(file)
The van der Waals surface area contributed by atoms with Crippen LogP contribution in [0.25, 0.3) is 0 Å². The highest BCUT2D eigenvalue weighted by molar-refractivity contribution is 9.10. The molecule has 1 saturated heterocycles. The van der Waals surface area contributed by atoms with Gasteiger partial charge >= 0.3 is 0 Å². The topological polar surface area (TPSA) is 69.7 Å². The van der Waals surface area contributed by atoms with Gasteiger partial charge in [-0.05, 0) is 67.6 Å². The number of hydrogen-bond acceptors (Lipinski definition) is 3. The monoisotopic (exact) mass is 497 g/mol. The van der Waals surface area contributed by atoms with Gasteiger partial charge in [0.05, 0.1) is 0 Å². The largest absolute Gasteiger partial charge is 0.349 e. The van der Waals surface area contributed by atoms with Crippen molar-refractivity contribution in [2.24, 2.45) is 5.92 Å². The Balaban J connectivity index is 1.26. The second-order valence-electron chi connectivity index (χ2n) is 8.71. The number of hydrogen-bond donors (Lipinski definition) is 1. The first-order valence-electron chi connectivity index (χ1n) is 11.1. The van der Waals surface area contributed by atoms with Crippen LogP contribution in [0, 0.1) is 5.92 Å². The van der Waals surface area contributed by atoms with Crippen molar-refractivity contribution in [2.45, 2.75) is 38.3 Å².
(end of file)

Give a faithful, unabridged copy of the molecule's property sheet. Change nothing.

The van der Waals surface area contributed by atoms with Crippen LogP contribution in [0.25, 0.3) is 0 Å². The highest BCUT2D eigenvalue weighted by molar-refractivity contribution is 9.10. The molecule has 1 saturated heterocycles. The van der Waals surface area contributed by atoms with Gasteiger partial charge >= 0.3 is 0 Å². The topological polar surface area (TPSA) is 69.7 Å². The van der Waals surface area contributed by atoms with Gasteiger partial charge in [-0.05, 0) is 67.6 Å². The number of hydrogen-bond acceptors (Lipinski definition) is 3. The monoisotopic (exact) mass is 497 g/mol. The van der Waals surface area contributed by atoms with Gasteiger partial charge in [0.05, 0.1) is 0 Å². The largest absolute Gasteiger partial charge is 0.349 e. The van der Waals surface area contributed by atoms with Crippen molar-refractivity contribution in [2.24, 2.45) is 5.92 Å². The Balaban J connectivity index is 1.26. The second-order valence-electron chi connectivity index (χ2n) is 8.71. The number of hydrogen-bond donors (Lipinski definition) is 1. The first-order valence-electron chi connectivity index (χ1n) is 11.1. The van der Waals surface area contributed by atoms with Crippen LogP contribution in [0, 0.1) is 5.92 Å². The van der Waals surface area contributed by atoms with Crippen molar-refractivity contribution in [2.45, 2.75) is 38.3 Å².